Type 1 diabetes is characterised by the lack of insulin production
Type 1 diabetes treatment can be supplemented with a diabetes diet menu
Low GI foods, fresh vegetables and healthy fats help regulate diabetes
In the simplest terms, you are said to have type 1 diabetes if your body doesn’t produce insulin as a result of an autoimmune response. This means that your body’s immune system attacks the cells in your pancreas that produce insulin. Typically, type 1 diabetes affects children, that is those between the ages of 0 and 18 years. In India itself, over 97,000 children are believed to suffer from type 1 diabetes. While it primarily manifests itself in children, type 1 diabetes may also impact adults in the form of late-onset type 1 diabetes.
An immediate family member, such as a parent or sibling, having type 1 diabetes puts you at risk of contracting the illness. Likewise, exposure to certain viruses, and even your geographical location, as preliminary studies suggest, can be to blame.
To learn about the symptoms of this condition, how they vary from type 2 diabetes and more, keep reading.
Type 1 diabetes has four main symptoms:
Typically, the first three symptoms impact children round the clock, and they are likely to feel hungry even after a meal. These primary symptoms may also be accompanied by others, such as a dry mouth, dizziness and irritability, fatigue, blurry vision, upset stomach, sudden bedwetting, difficulty in breathing, as well as frequent skin and urinary tract infections.
Type 1 diabetes symptoms differ from type 2 diabetes symptoms in several ways. For instance, the symptoms show up immediately, mostly in early childhood, and are more severe in type 1 diabetes patients than type 2. Type 2 patients may or may not visibly show symptoms, and when they do, it’s usually post the age of 40 years.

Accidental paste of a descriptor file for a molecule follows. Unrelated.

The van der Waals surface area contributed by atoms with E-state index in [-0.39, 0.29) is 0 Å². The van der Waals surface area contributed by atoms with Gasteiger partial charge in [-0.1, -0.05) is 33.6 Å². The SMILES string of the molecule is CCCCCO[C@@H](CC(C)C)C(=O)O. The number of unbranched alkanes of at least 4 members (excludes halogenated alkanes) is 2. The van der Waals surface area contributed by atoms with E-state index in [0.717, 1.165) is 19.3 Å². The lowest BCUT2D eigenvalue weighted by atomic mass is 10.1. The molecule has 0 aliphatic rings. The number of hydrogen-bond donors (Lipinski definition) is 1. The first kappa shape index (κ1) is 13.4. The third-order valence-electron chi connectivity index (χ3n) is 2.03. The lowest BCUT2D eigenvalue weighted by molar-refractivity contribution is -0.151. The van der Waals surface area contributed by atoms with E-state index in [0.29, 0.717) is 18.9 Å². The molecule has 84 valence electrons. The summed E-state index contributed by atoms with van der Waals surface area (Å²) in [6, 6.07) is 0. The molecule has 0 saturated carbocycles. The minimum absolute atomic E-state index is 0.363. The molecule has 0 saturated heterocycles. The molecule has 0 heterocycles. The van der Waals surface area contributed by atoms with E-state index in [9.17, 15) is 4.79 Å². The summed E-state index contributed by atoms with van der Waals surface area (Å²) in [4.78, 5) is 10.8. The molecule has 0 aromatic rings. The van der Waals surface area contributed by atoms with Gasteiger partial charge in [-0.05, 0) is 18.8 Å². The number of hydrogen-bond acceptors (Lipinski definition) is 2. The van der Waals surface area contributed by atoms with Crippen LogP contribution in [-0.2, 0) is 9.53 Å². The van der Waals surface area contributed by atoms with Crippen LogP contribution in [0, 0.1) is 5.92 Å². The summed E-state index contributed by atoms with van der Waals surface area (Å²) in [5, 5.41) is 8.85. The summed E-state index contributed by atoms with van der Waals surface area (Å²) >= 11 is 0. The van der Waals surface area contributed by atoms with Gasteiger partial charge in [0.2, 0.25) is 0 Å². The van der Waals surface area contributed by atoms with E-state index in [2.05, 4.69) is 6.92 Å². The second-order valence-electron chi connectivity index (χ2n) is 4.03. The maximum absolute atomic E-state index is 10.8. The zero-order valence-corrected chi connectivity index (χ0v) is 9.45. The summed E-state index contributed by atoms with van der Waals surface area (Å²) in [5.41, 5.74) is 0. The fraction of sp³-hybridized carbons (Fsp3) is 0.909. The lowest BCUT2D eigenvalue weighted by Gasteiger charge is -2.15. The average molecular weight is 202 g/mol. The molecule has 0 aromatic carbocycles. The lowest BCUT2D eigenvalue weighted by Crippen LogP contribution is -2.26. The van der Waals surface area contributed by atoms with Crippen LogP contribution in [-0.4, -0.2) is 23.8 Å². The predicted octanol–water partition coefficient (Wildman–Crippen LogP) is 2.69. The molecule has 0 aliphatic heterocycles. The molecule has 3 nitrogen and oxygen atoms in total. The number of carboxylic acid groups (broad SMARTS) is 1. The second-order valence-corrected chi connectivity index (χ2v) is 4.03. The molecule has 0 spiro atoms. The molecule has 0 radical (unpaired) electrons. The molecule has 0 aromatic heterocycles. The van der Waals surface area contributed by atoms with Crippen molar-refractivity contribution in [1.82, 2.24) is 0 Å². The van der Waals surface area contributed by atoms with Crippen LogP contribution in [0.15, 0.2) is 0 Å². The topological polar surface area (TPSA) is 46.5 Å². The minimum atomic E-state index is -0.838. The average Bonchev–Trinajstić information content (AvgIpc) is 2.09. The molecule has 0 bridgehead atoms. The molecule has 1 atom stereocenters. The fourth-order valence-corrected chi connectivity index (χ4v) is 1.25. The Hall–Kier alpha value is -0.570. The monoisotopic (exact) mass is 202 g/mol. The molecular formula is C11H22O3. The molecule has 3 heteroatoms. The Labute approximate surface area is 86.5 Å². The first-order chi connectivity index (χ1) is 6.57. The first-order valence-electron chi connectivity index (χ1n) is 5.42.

Also Read: Symptoms of Diabetes
Insulin helps your body’s cells make use of glucose. In its absence, the glucose simply stays in your bloodstream, causing high blood sugar. In other words, glucose is what fuels cells in your body, and insulin is the gatekeeper that facilitates glucose’s movement into your tissues and cells.
When there is an excessive amount of glucose in your bloodstream, you’re likely to experience the following.
When your body has more glucose than it needs, one of the ways in which it expels the extra glucose is by urinating more. However, glucose also takes along with it a considerable number of calories. Over a short span of time, this can result in drastic weight loss.
When you urinate excessively, your body also loses large amounts of water. Therefore, you run the risk of dehydration.
Remember that cells in your body are waiting for insulin to facilitate the glucose that they need to function. When they don’t get the glucose, they resort to burning fat cells as a substitute. This process results in an acidic build-up in your bloodstream, known as ketones, which later culminates into diabetic ketoacidosis. Typically brought on by an infection, illness, malfunctioning insulin pump, or insufficient insulin dosage, DKA can be life threatening if it isn’t treated in a timely manner.
In addition to the above, type 1 diabetes can cause nerve damage that manifests itself as a loss of sensation in one’s legs, erectile dysfunction or gastrointestinal problems. It can also put you at greater risk for cardiovascular conditions such as heart attacks, blocked arteries and strokes. Furthermore, it can result in kidney damage, pregnancy complications, and vision problems such as glaucoma.